Kazan Universiade heads Russian sports renaissance

Updated: 2013-07-19 16:19


  Print Mail Large Medium  Small 分享按钮 0

KAZAN, Russia - The 27th World University Games concluded Wednesday in Kazan would not only boost the Volga river city's full-fledged growth, but revitalize the apparently stagnated sports in Russia as well as help foster a stable and sound society, Sports Minister Vitaly Mutko said.

"Russia has not been able to strengthen the sports since 1990s, and it was in 2009 that an outline for development of the sector was established by the federal government," Mutko said in an exclusive interview with Xinhua.

Labeling sports as "a prominent factor" in social policies, Mutko said currently about 24 percent of the population practice sports regularly.

"Our goal is that, by 2020, the ratio will rise to 40 percent, 80 percent of which are teenagers," he said.

To that end, the federal government allocated an annual sum of 20 billion rubles ($620 million) since 2009 while another 300 billion rubles (about $9 billion) were collected by local government.

"More than 4,000 stadiums have been built in the last four years," Mutko said, adding the government was also devoted to sports educating and publicity in high schools and universities.

Speaking of recent critics on the cost from local media, the minister admitted that about 10 billion rubles ($310 million) have been used to support the operation of the Universiade and another 228 billion rubles ($7 billion) to better the infrastructure.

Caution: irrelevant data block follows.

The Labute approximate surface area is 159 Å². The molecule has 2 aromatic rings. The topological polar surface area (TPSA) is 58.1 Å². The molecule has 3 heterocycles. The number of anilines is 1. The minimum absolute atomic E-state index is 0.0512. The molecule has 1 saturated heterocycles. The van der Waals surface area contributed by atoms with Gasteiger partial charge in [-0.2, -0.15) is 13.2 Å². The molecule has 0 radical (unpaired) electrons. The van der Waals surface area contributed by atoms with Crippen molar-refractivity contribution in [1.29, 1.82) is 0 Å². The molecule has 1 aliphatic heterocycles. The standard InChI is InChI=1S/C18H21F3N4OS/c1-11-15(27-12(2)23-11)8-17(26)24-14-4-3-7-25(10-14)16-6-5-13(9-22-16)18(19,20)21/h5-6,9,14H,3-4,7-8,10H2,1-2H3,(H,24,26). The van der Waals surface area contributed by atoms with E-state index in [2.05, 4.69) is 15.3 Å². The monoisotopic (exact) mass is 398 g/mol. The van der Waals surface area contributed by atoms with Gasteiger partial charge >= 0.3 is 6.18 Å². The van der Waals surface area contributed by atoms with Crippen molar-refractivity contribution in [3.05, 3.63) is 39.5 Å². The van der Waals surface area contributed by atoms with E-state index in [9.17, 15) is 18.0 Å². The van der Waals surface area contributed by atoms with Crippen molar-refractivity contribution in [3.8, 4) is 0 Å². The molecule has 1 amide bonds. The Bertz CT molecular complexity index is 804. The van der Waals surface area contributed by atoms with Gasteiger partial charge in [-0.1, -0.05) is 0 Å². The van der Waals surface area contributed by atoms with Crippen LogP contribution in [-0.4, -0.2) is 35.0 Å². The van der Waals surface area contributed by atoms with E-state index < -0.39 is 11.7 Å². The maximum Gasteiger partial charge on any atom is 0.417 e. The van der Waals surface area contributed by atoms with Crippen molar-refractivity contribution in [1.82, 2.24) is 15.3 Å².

"Undoubtedly it is a big sum, but we believe each of the investments is expected to see a return, a long-term return," Mutko said.

He also denied media reports that Russia has sent all its top athletes to Kazan in a bid to retrieve confidence as President Vladimir Putin slashed "unsatisfying" results in London 2012 Olympics and other major sports competitions.

"Of the 663-athletes delegation, 89 people have attended Olympics, 18 of them are gold medal winners. Meanwhile, five of them fail to win gold medals here in Kazan," Mutko said.

"Our team is getting younger. Take the synchronized swimming team as an example, half of the athletes are newcomers, and they are competing in Kazan to prepare for 2016 Olympics to some degree," he added.

The famous sports fan, who watched a series of competitions during the twelve-day fiesta, said he was deeply impressed in 2008 when he went to Beijing.

"The Beijing Olympic Games presented the world a wholly new China," Mutko said. "Before, the city was somehow 'aged'. But after getting off the plane, I was surprised to see gorgeous airport, flat roads, numerous overpasses, comfortable hotels and passionate people."

"We want to make a difference like Beijing does," the minister said.

So far, more than 800,000 tickets have been sold in the city with about 1.2 million registered residents. "The enthusiasm for sports among the people is obviously rising," he added.

Previous Page 1 2 Next Page